Kreitler also has some flywheel weights, but I don't recommend them at all. They are poorly made and I've never seen ones that are perfectly round, so they create a vibration in the rollers and simply don't roll smoothly.

Let me say that if you want high wattage outputs on rollers, you should be looking at TruTrainers (www.trutrainer.com) with the flywheel option. Nothing but nothing gives the same degree of smoothness at higher resistance, and you can get the release option so you can disengage the internal flywheel and use them for more of a spinning ride. They are pricey and heavy, but they fold (which eMotions don't) and once you're used to rollers you really don't need all the hardware on eMotions. I'll say that I see a lot of eMotions up for sale from people who are changing to other simpler rollers, but rarely see TruTrainers for sale.

In Kreitlers, you can get two frame designs, the Kompact (where the drums bolt into holes on a flange on top of the frame and have to be unbolted to move) and the Classic (where the drums can slide back and forth with the release of a quickpin. The advantages of the Classic are that you can get ultra-short or long wheelbases with them, and you can adjust wheelbase easily. However, the pins tend to fall loose and everything is more susceptible to rattling and feels less rigid. The Kompact comes standard with 3.0 inch drums, but you can put any drums on it you want. They don't fold up as compactly with 4.5 inch drums for some wheelbases, that's all. With 3.0 drums, everything works fine for road bikes, and with 2.25 drums, you can do anything with them.

As for choice of drum size, the 2.25 drums basically cause the tire to flex more radically, thus creating more resistance. The feeling is akin to riding tires with very high rolling resistance. It's good training but unless you pump up your tires a bit more (which then reduces wattage max) you don't feel as much snap in your accelerations on this size drum. I do like riding them just for a really tough workout, but not for daily riding (which for me, as a track rider, involves more high cadence workouts where that sluggishness is actually counterproductive to my training). The 3.0 inch drums are a good compromise. I can't say I'm overwhelmed by the feeling, but they're certainly lighter, more compact, and, as I said, a good compromise.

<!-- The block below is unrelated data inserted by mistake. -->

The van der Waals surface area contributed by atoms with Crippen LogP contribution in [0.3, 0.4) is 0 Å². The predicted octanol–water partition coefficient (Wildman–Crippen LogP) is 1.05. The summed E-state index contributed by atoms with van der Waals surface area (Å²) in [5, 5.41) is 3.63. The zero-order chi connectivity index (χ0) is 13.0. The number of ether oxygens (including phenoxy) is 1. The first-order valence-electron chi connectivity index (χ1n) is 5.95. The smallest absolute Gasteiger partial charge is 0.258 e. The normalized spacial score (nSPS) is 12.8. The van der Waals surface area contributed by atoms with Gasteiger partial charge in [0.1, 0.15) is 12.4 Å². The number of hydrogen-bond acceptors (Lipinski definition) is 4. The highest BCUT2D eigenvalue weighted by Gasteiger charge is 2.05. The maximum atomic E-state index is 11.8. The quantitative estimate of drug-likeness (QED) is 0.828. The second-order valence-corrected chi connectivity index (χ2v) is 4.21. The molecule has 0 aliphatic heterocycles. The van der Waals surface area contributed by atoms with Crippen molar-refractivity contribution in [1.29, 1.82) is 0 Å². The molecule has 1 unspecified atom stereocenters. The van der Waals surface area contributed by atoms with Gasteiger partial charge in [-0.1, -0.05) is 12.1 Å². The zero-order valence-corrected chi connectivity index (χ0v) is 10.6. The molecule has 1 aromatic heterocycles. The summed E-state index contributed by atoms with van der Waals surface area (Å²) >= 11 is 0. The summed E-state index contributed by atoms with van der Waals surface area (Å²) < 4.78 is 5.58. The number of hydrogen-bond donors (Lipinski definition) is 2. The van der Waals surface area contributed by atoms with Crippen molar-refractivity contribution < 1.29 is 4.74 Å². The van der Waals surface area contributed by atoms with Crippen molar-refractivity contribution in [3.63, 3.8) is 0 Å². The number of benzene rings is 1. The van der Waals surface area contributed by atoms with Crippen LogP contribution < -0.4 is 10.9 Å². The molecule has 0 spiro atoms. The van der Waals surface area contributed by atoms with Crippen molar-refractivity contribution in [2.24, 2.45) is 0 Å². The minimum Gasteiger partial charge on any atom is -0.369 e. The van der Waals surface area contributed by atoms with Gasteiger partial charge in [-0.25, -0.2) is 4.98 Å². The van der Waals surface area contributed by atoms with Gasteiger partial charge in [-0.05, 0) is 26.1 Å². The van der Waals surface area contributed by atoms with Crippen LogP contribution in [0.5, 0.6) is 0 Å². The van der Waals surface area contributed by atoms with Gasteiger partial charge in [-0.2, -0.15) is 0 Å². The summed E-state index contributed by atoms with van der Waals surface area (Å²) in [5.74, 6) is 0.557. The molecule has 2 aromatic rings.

My point is, don't write off the 4.5 inch drums. You can get a hellacious workout on them at higher cadence, which is what they're really best for anyway. Then do plyometrics, stair jumping, free weights, whatever you want to build power. It's more focused and more effective for winter improvement than simply riding a trainer or riding rollers with resistance.

And by the way, don't reduce your tire pressure or put a towel under one roller to increase resistance. Both approaches are often suggested, but not wisely. Lower tire pressure can make you prone to a blowout plus it just takes away the snap from your accelerations. And the towel is an invitation to having something snag, at which point you usually go down. It's also completely lacking in reproducibility and consistency.